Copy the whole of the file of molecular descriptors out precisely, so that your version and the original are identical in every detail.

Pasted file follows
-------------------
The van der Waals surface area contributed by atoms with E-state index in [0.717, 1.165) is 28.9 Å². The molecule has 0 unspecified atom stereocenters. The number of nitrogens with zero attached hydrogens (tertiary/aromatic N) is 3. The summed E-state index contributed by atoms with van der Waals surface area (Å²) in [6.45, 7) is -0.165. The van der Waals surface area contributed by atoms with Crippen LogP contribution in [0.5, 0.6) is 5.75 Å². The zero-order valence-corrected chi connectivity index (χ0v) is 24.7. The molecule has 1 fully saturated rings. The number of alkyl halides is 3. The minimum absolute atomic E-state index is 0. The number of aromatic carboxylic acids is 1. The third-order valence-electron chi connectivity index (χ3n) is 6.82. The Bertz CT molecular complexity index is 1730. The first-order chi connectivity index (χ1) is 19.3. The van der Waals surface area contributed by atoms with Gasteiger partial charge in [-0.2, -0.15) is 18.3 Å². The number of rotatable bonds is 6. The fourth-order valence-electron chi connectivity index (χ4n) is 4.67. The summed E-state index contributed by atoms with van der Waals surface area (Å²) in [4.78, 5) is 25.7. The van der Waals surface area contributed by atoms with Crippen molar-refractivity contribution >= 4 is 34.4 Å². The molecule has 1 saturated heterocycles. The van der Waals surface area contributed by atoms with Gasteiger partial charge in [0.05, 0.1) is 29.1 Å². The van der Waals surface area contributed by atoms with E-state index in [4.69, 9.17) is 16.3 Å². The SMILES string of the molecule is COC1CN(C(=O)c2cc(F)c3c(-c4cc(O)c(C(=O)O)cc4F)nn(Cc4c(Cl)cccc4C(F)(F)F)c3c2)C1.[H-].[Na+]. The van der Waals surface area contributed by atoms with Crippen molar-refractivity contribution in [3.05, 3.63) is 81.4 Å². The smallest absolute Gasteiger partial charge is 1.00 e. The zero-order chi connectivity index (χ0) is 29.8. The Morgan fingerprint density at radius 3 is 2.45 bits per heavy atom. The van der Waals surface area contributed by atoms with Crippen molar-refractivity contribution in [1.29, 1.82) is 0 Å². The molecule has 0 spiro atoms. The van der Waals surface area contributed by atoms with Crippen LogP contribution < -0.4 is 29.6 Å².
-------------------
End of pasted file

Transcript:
The van der Waals surface area contributed by atoms with E-state index in [0.717, 1.165) is 28.9 Å². The molecule has 0 unspecified atom stereocenters. The number of nitrogens with zero attached hydrogens (tertiary/aromatic N) is 3. The summed E-state index contributed by atoms with van der Waals surface area (Å²) in [6.45, 7) is -0.165. The van der Waals surface area contributed by atoms with Crippen LogP contribution in [0.5, 0.6) is 5.75 Å². The zero-order valence-corrected chi connectivity index (χ0v) is 24.7. The molecule has 1 fully saturated rings. The number of alkyl halides is 3. The minimum absolute atomic E-state index is 0. The number of aromatic carboxylic acids is 1. The third-order valence-electron chi connectivity index (χ3n) is 6.82. The Bertz CT molecular complexity index is 1730. The first-order chi connectivity index (χ1) is 19.3. The van der Waals surface area contributed by atoms with Gasteiger partial charge in [-0.2, -0.15) is 18.3 Å². The number of rotatable bonds is 6. The fourth-order valence-electron chi connectivity index (χ4n) is 4.67. The summed E-state index contributed by atoms with van der Waals surface area (Å²) in [4.78, 5) is 25.7. The van der Waals surface area contributed by atoms with Crippen molar-refractivity contribution >= 4 is 34.4 Å². The molecule has 1 saturated heterocycles. The van der Waals surface area contributed by atoms with Gasteiger partial charge in [0.05, 0.1) is 29.1 Å². The van der Waals surface area contributed by atoms with E-state index in [4.69, 9.17) is 16.3 Å². The SMILES string of the molecule is COC1CN(C(=O)c2cc(F)c3c(-c4cc(O)c(C(=O)O)cc4F)nn(Cc4c(Cl)cccc4C(F)(F)F)c3c2)C1.[H-].[Na+]. The van der Waals surface area contributed by atoms with Crippen molar-refractivity contribution in [3.05, 3.63) is 81.4 Å². The smallest absolute Gasteiger partial charge is 1.00 e. The zero-order chi connectivity index (χ0) is 29.8. The Morgan fingerprint density at radius 3 is 2.45 bits per heavy atom. The van der Waals surface area contributed by atoms with Crippen molar-refractivity contribution in [1.29, 1.82) is 0 Å². The molecule has 0 spiro atoms. The van der Waals surface area contributed by atoms with Crippen LogP contribution < -0.4 is 29.6 Å².